UK annual inflation falls again to 10.5% in December

The rate was slightly lower than analyst expectations, which had forecast 10.6%. On a monthly basis the CPI rate of inflation was 0.4% in December 2022 compared to 0.5% in December 2021.

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Published: 18 Jan 2023 Updated: 27 Jan 2023

The UK’s headline consumer prices index rate of inflation fell to 10.5% in December from 10.7% in November, the Office for National Statistics revealed today, The rate was slightly lower than analyst expectations, which had forecast 10.6%. On a monthly basis the CPI rate of inflation was 0.4% in December 2022 compared to 0.5% in December 2021.

The largest downward contribution to the change in the CPI annual inflation rate between November and December 2022 came from transport (particularly motor fuels), clothing and footwear, and recreation and culture, while rising prices in restaurants and hotels, and food and non-alcoholic beverages made the largest partially offsetting upward contributions.

Core inflation (excluding food, energy, alcohol and tobacco) for December stayed at an annual 6.3%, unchanged from November and slightly above analyst expectations of 6.2%.

Daniel Casali, Chief Investment Strategist at wealth management firm Evelyn Partners, said the reading will encourage the belief that UK inflation has peaked:

‘Another slowing in annual inflation – the second since October’s peak of 11.1% - will add to the newfound sense of optimism in the UK economy, triggered by last week’s surprisingly positive monthly GDP growth data. But these are fairly marginal decelerations in prices, inflation remains elevated and together with likely negative annual GDP growth in 2023 this remains a risk for both markets and households. The Bank of England will welcome softening inflation but for its rate-setters the receding of price pressures has some way to go before they take the foot off the rates pedal, and particularly if growth continues to surprise on the upside and if growing wage demands prove successful.

‘Inflation is being led down by energy prices, as wholesale gas prices soften and benefit from less drastic annual comparisons. Energy prices started to surge in late summer 2021, well before Russia’s invasion of Ukraine, so wholesale gas prices had already risen above-trend in December 2021.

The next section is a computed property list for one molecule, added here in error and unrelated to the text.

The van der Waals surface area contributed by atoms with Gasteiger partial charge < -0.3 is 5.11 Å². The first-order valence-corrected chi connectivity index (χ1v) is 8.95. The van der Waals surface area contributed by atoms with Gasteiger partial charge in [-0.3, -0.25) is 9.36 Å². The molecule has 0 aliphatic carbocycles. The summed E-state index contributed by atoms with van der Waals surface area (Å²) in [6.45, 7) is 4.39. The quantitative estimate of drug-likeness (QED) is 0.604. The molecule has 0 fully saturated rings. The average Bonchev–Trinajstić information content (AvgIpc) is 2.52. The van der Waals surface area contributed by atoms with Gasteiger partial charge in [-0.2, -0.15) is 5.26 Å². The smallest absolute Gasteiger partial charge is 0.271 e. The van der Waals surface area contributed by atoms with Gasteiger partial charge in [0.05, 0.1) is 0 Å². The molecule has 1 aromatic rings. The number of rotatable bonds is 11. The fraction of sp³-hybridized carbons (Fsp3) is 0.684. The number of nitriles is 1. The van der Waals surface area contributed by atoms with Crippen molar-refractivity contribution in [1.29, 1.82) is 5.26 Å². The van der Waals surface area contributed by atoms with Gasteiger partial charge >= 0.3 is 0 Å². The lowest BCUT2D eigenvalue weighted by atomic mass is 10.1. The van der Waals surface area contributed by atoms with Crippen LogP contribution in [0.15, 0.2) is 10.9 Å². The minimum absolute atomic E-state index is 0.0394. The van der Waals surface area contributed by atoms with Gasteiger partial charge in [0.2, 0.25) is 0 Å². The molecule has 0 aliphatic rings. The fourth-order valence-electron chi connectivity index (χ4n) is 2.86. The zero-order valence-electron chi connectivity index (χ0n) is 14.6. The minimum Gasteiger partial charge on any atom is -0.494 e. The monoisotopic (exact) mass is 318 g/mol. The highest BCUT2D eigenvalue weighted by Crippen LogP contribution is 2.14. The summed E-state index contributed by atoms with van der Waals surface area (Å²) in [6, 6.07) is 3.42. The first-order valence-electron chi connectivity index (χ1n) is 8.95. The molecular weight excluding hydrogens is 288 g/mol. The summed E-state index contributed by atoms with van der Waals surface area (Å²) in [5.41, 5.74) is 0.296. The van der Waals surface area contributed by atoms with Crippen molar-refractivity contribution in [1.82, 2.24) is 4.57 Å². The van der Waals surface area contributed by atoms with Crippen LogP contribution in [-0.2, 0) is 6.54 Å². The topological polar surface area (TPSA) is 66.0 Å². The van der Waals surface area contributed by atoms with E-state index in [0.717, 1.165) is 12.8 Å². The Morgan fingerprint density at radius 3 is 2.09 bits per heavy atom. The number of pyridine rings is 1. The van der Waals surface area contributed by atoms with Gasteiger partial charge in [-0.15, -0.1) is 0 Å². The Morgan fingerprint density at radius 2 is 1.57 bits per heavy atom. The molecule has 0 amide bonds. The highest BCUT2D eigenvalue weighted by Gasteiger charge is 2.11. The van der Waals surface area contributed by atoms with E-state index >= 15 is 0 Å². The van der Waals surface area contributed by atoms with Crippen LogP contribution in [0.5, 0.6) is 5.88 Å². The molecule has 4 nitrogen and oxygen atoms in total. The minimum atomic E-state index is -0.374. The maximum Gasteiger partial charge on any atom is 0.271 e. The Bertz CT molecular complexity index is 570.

‘High frequency data show the energy effect has further to go: wholesale one-month ahead natural gas prices have now fallen to below the pre-Russian invasion of Ukraine level and are down 10% so far in January. Petrol prices are also declining, with the latest price of unleaded petrol on 9 January at £1.50, down from £1.52 at the end of 2022 and a peak of £1.92 last summer. Expect lower energy prices to exert downward pressure on inflation, at least in next month or two.

‘Looking beyond the near term, slowing economic growth, along with higher taxes, rising mortgage rates and less government support on energy prices next year is likely to be a drag on real household take-home pay in 2023. Lower discretionary incomes should prove to be a significant headwind against another upward acceleration in inflation from here. Moreover, high base effects from sharp price increases in 2022 will make it difficult to sustain high annual CPI inflation rates in 2023. Finally, the impact of supply chain disruption on prices in the goods market should begin to fade, while recent sterling appreciation will reduce the cost of imported goods.

‘The BoE expects headline CPI inflation essentially to halve to around 5% by the fourth quarter of 2023. Even so, core CPI inflation (excluding food, energy, alcohol and tobacco) could remain fairly sticky. The risk to the BoE’s inflation outlook is the potential secondary impact of workers demanding higher wages to keep up with the high cost of living. With the unemployment rate still near cyclical lows, there is a possibility that higher wage rates become entrenched in the economy, increasing the risk of a wage-inflation upward spiral.

We expect the Bank’s monetary policy committee to raise interest rates again at its next meeting which concludes on 2 February – most probably by 50 basis points to 4.0%.’

For investors

‘The UK economy is not the equity market, and this probably explains why UK stocks gained nearly 17% more than the rest of the world in 2022, its biggest beat since 1990. Moreover, UK-listed multinationals are largely linked to what goes on in the rest of the world. Looking forward, the reopening of the Chinese economy from Covid zero policy is a shot in the arm for externally focused UK companies. China seems to be willing to go for growth by relaxing restrictive policies applied to its all-important property sector.

'According to a Bloomberg report in early January, the Chinese authorities are set to raise lending caps for developers and extend the deadline for firms to meet debt limits. This could be a green light from the Chinese leadership to go for growth and should support overall UK EPS growth. Analysts are already starting to revise up 2024 EPS growth expectations in anticipation of global economic recovery. Given low valuations, UK stocks can continue to recover this year.’